Gross motor: Baby starts walking independently. He can toss a ball without falling and walk backward.

Fine motor: Baby can feed himself using a spoon. He can stack a small tower of two blocks.

Language: Baby starts naming common objects and can use at least 10 specific words. He begins making two-word sentences and can name one body part.

Social/cognition: Potty training can begin here. Baby can take off his clothes.

By 24 months

Gross motor: Baby starts walking up or down steps. Watch out now - baby can run too!

Fine motor: Baby can use a cup to drink. He can also stack a little tower of four blocks.

Language: Baby is able to follow a two-step command.

Social/cognition: Baby should be able to "help" around the house. He can wash his own hands by now too.

Sources: Drs. McLellan and McLucas

Beyond the baby's assessment at birth, Vitko said neo-natal caregivers also look for signs of appropriate adjustment in the mother.

"We care very much" and they make sure to send parents home with "lots of literature" so that mothers and babies can make a healthy adjustment to the home environment.

What's next?

Breaking things down by ages and stages of development illustrates how babies progress along individual growth curves. Doctors are trained to watch for specific signs but they do have their favorites.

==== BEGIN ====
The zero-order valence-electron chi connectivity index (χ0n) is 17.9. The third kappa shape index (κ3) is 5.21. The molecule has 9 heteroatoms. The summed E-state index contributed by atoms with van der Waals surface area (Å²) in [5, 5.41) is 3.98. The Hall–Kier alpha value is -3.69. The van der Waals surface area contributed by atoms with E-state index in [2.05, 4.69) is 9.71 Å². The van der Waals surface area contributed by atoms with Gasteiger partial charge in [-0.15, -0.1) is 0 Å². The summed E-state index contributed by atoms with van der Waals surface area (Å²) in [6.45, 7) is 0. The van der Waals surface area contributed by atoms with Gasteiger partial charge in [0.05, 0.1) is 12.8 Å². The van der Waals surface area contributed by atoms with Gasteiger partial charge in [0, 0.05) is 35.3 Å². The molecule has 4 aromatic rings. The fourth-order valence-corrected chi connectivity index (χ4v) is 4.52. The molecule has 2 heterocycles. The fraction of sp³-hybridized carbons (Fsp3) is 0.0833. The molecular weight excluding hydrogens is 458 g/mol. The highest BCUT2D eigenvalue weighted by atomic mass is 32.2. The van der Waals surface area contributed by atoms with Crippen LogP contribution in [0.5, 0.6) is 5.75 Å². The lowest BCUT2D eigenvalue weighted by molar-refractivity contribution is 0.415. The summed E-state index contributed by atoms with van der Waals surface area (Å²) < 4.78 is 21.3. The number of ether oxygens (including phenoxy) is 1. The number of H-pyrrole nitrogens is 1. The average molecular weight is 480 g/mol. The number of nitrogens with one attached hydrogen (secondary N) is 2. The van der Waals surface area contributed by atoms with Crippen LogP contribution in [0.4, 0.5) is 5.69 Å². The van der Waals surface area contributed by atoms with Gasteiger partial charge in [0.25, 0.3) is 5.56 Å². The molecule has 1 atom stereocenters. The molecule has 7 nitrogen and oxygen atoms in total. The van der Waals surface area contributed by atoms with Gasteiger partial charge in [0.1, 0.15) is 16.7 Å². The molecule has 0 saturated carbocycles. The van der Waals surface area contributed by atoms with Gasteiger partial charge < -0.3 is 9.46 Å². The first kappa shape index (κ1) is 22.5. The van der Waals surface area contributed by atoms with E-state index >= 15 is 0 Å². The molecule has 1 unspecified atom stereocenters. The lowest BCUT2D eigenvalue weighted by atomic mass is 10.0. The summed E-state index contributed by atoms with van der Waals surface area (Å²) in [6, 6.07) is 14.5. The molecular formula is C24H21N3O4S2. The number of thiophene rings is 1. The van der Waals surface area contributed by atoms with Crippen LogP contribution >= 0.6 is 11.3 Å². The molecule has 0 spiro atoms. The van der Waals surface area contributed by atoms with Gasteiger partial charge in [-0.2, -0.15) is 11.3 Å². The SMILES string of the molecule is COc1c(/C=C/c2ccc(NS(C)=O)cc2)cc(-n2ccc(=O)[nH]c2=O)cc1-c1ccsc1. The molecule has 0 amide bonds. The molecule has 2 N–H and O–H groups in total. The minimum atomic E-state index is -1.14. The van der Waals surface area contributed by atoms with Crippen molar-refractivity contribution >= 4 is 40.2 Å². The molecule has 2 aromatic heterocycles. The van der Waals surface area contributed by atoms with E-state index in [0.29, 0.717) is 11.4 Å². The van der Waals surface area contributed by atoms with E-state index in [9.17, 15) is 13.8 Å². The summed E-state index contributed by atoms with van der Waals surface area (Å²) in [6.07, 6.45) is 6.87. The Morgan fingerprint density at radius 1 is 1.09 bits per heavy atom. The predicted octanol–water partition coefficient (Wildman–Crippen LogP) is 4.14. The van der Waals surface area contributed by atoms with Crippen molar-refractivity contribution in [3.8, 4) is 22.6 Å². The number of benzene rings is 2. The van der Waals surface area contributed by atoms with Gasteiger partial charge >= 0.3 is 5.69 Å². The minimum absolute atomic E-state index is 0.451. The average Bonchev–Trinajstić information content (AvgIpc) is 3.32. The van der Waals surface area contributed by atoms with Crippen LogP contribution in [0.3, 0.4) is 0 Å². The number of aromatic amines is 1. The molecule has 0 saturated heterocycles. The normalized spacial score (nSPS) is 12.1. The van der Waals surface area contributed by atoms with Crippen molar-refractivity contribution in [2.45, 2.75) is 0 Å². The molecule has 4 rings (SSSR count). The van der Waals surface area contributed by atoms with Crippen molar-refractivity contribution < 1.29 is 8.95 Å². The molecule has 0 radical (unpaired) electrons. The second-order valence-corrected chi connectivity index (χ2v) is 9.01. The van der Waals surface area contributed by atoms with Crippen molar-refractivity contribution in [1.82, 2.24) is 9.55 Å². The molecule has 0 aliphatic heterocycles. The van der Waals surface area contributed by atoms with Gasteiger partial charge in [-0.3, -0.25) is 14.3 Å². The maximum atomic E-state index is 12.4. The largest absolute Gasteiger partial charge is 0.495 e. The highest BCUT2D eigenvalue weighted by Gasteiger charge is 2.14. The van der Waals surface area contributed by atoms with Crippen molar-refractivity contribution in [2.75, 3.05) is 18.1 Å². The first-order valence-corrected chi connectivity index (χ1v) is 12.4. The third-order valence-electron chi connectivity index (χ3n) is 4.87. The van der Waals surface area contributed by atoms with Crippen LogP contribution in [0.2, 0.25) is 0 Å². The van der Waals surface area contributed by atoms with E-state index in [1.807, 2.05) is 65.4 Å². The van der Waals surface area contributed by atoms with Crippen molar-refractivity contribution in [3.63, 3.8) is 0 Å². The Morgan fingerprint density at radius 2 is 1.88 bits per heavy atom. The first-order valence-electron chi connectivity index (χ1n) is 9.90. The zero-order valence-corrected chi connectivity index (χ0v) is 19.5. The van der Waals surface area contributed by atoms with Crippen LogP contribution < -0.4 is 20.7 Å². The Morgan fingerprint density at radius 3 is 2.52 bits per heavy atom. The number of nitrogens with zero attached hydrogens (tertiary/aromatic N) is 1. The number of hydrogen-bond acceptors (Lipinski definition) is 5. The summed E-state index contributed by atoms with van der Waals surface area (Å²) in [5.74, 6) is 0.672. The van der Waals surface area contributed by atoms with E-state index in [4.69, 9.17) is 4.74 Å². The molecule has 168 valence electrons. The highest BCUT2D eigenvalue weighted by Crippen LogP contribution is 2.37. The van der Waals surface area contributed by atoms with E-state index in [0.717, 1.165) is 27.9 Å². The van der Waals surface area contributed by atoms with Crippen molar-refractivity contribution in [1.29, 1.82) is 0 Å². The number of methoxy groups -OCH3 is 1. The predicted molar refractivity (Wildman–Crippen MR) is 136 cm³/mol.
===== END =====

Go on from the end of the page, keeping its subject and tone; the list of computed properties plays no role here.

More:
Dr. Fiona McLellan, associate director at Altoona Family Physicians and Medical Director at Williamsburg Family Practice, said her favorites are "those first smiles, and when a baby starts looking at his own hands."

She said she finds it fascinating to observe the start of their self-exploration, the first few words and when a baby becomes mobile are parent-favorites in her practice.

Dr. Patrick McLucas from Southern Cove Medical Associates said his favorite is when babies start smiling. He particularly looks forward to when a baby starts "saying mama and dada and specifically recognizes its parents."

While there are generally accepted milestones, remember every baby is different. What's important is that children stay consistent within individual growth curves, professionals said.

McLellan and McLucas offered insights on infant milestones and what to expect through age 2.

When should parents worry?

"The meanings of [delayed milestones] are all over the map," McLucas said. "No two babies are exactly alike, so what may be delayed in some might be normal in another. Delays aren't necessarily related. If there is a delay in one area, it doesn't necessarily imply there will be delays in others."

"The loss of any milestone is significant," McLellan said. "A child may stop doing something temporarily but if it goes away entirely or progression stops, this could be a concern. If parents have [worries] it's essential they tell the provider so it prompts the doctor to look closely at any issues.

Both McLellan and McLucas emphasize the importance of honest communication with doctors. It's one of the best ways to ease parent's concerns and allow physicians to address issues quickly.